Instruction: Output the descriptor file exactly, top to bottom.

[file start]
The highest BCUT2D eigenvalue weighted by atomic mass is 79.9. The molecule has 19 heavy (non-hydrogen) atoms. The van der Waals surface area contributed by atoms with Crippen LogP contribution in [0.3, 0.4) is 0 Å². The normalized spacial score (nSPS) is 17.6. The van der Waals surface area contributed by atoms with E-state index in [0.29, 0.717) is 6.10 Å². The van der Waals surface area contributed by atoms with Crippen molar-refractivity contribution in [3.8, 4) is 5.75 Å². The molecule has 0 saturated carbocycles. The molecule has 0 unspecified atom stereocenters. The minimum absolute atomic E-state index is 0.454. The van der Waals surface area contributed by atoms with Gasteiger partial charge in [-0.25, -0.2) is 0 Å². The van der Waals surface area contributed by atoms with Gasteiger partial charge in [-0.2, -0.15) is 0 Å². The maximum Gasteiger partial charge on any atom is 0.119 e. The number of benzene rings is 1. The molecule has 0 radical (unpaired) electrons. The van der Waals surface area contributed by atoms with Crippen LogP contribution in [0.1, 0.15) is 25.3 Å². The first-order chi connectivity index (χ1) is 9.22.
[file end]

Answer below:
The highest BCUT2D eigenvalue weighted by atomic mass is 79.9. The molecule has 19 heavy (non-hydrogen) atoms. The van der Waals surface area contributed by atoms with Crippen LogP contribution in [0.3, 0.4) is 0 Å². The normalized spacial score (nSPS) is 17.6. The van der Waals surface area contributed by atoms with E-state index in [0.29, 0.717) is 6.10 Å². The van der Waals surface area contributed by atoms with Crippen molar-refractivity contribution in [3.8, 4) is 5.75 Å². The molecule has 0 saturated carbocycles. The molecule has 0 unspecified atom stereocenters. The minimum absolute atomic E-state index is 0.454. The van der Waals surface area contributed by atoms with Gasteiger partial charge in [-0.25, -0.2) is 0 Å². The van der Waals surface area contributed by atoms with Gasteiger partial charge in [-0.2, -0.15) is 0 Å². The maximum Gasteiger partial charge on any atom is 0.119 e. The number of benzene rings is 1. The molecule has 0 radical (unpaired) electrons. The van der Waals surface area contributed by atoms with Crippen LogP contribution in [0.1, 0.15) is 25.3 Å². The first-order chi connectivity index (χ1) is 9.22.